This weekend my friend Pat is moving one vertical mile and about a thousand planar miles to Denver. So on Saturday night, Pat's brother Randy and I sent him off by getting good and wasted in downtown Naperville. Well, at least they got good and wasted; it was past midnight by the time I joined them, and Pat and Randy had about a seven-beer head start.
Owing to my visceral distaste for Naperville, I'd never experienced the downtown bar scene, which reminded me a lot of my visits to U of Iowa in college. I'm too old for most of the bars there, but we drank at the Grumpy Bulldog, a hole-in-the-wall with a great beer selection and "Dames" posted on the door of the women's bathroom.
I like my IPAs regaluhr-like just fine. The imperial style doesn't seem necessary to me, but I can't be a True Beer Snob, I'm told, until I've tried them all. I'll say this: Lake Eerie Monster smells fantastic. Besides the hops, it has a strong aroma of passion fruit or mango or some other "exotic" fruit that reminds me of a Naked smoothie drink. By comparison, the taste was dreadful, which is to say, mediocre compared to mediocre things. Way too sweet, way too boozy. It was hard to get past that to see it's inner-beauty, which I think it may possess; I just didn't get it.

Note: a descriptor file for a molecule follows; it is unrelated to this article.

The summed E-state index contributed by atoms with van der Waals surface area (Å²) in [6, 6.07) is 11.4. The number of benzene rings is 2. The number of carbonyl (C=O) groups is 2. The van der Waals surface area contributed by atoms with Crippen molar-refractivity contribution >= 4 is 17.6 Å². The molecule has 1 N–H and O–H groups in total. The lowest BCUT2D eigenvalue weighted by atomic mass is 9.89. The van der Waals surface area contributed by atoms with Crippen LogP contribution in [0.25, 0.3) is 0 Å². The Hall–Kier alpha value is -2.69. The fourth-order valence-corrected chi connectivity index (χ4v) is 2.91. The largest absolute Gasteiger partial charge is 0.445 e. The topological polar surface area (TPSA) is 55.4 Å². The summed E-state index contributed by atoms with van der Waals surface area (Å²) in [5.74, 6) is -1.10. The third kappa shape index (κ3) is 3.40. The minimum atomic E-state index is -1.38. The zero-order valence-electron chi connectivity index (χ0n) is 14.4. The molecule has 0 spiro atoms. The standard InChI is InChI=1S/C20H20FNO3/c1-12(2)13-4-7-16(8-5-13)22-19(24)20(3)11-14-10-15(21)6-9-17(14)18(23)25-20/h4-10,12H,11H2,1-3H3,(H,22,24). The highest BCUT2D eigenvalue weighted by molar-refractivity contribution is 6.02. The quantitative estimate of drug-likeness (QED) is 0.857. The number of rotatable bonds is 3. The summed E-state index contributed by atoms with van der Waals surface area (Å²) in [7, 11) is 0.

Grade: H, for huuuuuge disappointment. I never thought I would dislike a Great Lakes beer, but after a few swigs, I just wanted it to end so I could get onto my next. Finishing it was a chore, even passing some off on Pat and Randy.
Stone Ruination is what I should have ordered for my first pint; fortunately Randy was kind enough to let me sample his. "Earthy" is the magic word here. It has a wet garden aroma--dirt, flowers, evergreens, birdbath (sure, why not)--and the flavor is all earthy hops, i.e. the kind that taste like good weed. (Don't even try to act like you don't know what I'm talking about.) I got almost no sweetness except maybe subtle grapefruit note. That said, I did only have the one swig after drinking Eerie Monster, so my palate may not have been all that sharp.
Grade: I, for incomplete, or alternately, for I-need-to-try-a-full-one. This is on the grocery list for my next trip to Famous.
Green Line was also a disappointment, but it was also my mistake to have pale ales back-to-back--something I rarely do and strongly advise against. The Green Line was pretty balanced and easy to drink, but the only thing I found unique about it was a buttery caramel corn-like flavor that I thought clashed with the hoppiness. Maybe this was tongue or brain playing tricks on me, or maybe my palate was hopped out at that point. But after a few sips, this corny note became so distracting that I really can't remember anything else about it.
Grade: C, for confusing. I'm not sure if the beer was the problem, or if I was the problem. Either way, I'm in no rush to try this again, though I probably should because I don't think I'm being very objective. Zuch had a much more favorable opinion of it.